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Mediocre displays a testament to Australia's lack of depth

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1st October, 2023
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1st October, 2023
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How many people watched the Australia A versus New Zealand A series? There did not seem to be very many spectators at the ground most days.

Indeed, when the most recognisable name on the team sheet is Cameron Bancroft, only those truly invested show up. Nevertheless, the games were thrilling, pulsating affairs where momentum swung back and forth throughout. New Zealand A won the four-day matches; Australia A won the one-day matches.

Now move to South Africa where South Africa won an ODl series largely because Australia ran out of players towards the back-end of the series. Conceding 416 runs in a one-dayer is an anomaly, but then being unable to chase 306 in the following match shows that something is clearly amiss with the side’s depth. So, what’s the problem?

The biggest problem is Australia’s remarkable stability. Since Mitchell Starc, Nathan Lyon, Pat Cummins and Josh Hazlewood have played together, Australia has won a remarkable 13 of 22 Tests. Since Lyon’s debut in 2011, just seven fast bowlers (not including Starc, Cummins, Hazlewood and various all-rounders) have debuted for Australia. Only four (Scott Boland, Jhye Richardson, Jackson Bird and James Pattinson) have played more than two Tests.

Scott Boland celebrates the wicket of Ravindra Jadeja.

Scott Boland celebrates the wicket of Ravindra Jadeja. (Photo by Gareth Copley-ICC/ICC via Getty Images)

The ODI series against India showed the gulf in class between the two sides, and it was only when Australia had their almost complete starting contingent return that they finally won a game against an Indian side that rested a lot of players. So, why is there such a big gap between Australia’s “A” side and the rest of the world?

This gap comes down to the lack of playing time for Australian’s second XI. The likes of Nathan Ellis, Tanveer Sangha, Sean Abbott and Josh Inglis may star for their Big Bash League sides, but they have a lot to learn about facing quality international players.

All four are rising stars who may yet have major roles to play in international Australian sides. All four also need more seasoning to help them adjust to the ebbs and flows of international cricket because the Sheffield Shield and Marsh Cup, shorn of the bulk of their international stars, do not provide the robust challenges that up-and-coming players need.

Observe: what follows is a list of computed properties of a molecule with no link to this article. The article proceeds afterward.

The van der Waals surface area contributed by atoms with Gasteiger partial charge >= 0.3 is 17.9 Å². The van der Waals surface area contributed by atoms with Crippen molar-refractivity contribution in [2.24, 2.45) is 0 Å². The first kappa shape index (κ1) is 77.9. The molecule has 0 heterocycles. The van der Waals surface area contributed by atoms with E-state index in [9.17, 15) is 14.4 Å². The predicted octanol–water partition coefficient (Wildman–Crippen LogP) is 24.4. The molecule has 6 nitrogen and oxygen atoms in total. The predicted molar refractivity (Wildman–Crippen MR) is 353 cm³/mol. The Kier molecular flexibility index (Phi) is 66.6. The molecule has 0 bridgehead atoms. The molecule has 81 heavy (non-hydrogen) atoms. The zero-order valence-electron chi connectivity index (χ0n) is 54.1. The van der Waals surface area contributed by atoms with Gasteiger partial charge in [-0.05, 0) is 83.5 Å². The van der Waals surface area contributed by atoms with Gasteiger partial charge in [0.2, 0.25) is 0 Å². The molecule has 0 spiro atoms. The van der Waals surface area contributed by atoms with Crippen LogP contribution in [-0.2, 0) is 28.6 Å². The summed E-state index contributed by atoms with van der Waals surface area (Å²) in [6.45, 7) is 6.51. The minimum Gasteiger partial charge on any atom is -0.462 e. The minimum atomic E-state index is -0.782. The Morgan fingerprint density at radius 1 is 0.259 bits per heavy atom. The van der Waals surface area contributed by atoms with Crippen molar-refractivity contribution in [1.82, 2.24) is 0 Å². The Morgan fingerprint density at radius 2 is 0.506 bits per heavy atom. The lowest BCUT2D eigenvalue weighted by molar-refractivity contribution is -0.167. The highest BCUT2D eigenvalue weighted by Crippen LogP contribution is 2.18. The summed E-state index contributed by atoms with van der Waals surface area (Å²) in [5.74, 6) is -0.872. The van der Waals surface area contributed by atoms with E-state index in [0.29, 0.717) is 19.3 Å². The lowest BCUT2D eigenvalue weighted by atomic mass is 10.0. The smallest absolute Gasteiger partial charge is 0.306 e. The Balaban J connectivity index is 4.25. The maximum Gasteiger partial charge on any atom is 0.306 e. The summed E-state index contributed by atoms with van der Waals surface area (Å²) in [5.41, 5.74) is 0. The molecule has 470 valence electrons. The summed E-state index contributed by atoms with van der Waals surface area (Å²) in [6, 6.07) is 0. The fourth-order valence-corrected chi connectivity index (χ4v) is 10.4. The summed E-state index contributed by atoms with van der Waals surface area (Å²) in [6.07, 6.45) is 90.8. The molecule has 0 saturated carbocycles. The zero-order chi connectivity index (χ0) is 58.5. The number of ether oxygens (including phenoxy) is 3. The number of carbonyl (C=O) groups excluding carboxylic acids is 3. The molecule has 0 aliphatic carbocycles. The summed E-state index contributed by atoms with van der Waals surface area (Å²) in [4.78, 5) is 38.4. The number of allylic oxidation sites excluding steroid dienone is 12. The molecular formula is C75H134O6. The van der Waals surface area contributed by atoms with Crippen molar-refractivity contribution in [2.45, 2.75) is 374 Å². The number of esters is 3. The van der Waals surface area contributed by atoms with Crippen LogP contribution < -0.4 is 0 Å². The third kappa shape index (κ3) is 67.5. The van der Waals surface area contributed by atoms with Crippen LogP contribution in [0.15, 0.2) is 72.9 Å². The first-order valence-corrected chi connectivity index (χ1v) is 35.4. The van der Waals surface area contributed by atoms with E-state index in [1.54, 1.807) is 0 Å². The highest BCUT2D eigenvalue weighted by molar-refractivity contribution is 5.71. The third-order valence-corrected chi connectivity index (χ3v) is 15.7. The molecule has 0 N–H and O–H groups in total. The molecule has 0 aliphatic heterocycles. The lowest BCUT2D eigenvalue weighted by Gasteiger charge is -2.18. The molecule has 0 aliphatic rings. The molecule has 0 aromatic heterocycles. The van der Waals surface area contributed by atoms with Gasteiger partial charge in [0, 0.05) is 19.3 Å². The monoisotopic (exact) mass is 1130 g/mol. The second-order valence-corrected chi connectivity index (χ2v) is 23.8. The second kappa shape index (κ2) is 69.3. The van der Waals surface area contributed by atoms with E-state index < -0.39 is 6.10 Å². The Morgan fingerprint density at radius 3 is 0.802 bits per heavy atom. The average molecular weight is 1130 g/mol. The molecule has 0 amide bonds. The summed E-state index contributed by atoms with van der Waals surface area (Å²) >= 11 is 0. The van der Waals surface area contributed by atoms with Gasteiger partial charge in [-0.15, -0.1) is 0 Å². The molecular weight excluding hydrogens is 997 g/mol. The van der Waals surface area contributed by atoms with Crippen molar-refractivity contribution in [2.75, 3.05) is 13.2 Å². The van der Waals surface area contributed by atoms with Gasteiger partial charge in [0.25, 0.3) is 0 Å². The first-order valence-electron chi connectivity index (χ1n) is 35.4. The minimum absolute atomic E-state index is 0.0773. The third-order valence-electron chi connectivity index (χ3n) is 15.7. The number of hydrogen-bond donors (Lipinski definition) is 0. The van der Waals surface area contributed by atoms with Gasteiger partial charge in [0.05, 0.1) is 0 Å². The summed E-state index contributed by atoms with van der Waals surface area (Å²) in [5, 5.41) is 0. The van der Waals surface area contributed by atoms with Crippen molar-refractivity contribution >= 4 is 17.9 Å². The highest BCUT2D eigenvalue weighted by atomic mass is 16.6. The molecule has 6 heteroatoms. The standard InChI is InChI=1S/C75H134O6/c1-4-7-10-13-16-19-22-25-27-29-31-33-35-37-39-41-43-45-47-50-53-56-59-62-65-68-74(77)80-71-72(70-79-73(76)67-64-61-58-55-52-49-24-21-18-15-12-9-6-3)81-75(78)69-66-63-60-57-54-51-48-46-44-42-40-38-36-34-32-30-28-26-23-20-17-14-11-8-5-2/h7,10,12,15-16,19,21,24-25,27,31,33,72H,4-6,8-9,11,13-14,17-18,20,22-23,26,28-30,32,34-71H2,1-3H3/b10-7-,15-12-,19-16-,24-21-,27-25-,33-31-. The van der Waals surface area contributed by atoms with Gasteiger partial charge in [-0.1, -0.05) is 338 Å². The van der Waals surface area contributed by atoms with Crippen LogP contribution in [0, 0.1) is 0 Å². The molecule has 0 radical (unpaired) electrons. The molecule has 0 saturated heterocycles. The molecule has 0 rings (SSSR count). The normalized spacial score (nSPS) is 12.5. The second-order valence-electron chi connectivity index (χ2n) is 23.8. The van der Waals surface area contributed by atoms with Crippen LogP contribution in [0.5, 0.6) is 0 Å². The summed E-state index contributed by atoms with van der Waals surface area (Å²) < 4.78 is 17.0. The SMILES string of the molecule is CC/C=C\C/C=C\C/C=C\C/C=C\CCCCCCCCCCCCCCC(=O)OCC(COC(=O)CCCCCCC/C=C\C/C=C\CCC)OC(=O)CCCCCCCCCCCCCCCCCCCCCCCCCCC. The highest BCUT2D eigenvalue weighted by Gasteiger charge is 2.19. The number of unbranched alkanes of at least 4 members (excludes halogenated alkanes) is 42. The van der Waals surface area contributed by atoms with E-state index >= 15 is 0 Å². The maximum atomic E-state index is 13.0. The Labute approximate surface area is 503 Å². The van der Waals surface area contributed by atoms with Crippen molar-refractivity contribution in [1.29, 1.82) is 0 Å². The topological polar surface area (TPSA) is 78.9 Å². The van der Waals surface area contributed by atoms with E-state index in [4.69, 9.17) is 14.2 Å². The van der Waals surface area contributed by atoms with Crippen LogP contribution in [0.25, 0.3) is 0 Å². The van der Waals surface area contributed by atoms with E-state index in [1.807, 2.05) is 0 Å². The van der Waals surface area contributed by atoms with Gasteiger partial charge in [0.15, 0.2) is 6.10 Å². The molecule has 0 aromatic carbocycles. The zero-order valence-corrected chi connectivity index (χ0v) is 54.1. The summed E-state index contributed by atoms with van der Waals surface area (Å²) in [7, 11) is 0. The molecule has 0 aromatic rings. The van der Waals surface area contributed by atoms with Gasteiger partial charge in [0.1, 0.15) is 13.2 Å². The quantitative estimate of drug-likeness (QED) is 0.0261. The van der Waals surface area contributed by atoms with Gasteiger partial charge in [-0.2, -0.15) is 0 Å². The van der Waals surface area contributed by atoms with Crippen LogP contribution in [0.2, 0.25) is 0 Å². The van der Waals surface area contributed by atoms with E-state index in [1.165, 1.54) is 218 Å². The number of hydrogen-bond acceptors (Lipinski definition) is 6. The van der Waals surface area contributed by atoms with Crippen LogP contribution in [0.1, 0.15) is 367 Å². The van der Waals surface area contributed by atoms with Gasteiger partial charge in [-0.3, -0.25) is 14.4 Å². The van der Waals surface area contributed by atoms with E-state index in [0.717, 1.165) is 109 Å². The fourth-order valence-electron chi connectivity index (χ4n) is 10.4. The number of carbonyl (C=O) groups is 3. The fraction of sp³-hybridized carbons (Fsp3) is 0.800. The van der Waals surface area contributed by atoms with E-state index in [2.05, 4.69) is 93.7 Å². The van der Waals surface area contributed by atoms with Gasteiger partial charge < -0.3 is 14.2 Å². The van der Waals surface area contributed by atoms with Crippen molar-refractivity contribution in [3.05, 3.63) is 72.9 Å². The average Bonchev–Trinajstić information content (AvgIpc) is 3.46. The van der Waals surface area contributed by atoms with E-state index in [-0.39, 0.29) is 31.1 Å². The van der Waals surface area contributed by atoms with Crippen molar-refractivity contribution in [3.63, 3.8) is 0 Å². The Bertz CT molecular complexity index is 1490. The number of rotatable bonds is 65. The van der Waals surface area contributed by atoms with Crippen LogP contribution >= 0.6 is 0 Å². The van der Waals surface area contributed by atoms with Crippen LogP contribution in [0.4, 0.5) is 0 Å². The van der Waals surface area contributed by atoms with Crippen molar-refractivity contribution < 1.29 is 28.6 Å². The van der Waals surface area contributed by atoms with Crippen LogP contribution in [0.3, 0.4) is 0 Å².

Similarly, the Australia A side that was selected for the New Zealand A series lacked much star power. People unfamiliar with the Big Bash would never have heard of the likes of Henry Thornton.

Most would know Cameron Bancroft as “the sandpaper bloke”; some may even know Mitchell Swepson and Matthew Kuhnemann with both having played for Australia, and some, perhaps only in Queensland, would have been familiar with the names of Jimmy Peirson and Mark Steketee despite both having been in and around the Test team in recent series.

With so much inexperience in the Australia A side, it begs the question: what is the purpose of the Australia A team? Is it a proving ground for the next rung players wanting to push their cases for higher honours, as it has mostly been in the past, or is it a chance for youngsters to put their names up in lights to show their class?

If it is the former, why was Matthew Renshaw not given an opportunity to show his wares in the two-day game? What justification could there have been for not selecting Michael Neser (although, he was flown to South Africa as injury cover later on) or Peter Handscomb?

Others like Jhye Richardson, Will Pucovski and Lance Morris, who all would’ve been in line to play, were coming back from injury.

The dual problems of Australia’s stability and their treatment of Australia A matches as chances for growth do not provide the next rung of cricketers consistent opportunities to prove themselves on the international stage.


After the World Cup, Australia needs to use the ODI losses in South Africa and India as an opportunity to revamp their white-ball teams, to blood younger generations of talent into the Australian side; and must identify who the next rung of red ball Australian representatives are and provide them with meaningful game time through the Australia A fixtures.

Until this is fixed, the disparity between Australia’s best and the rest will continue.

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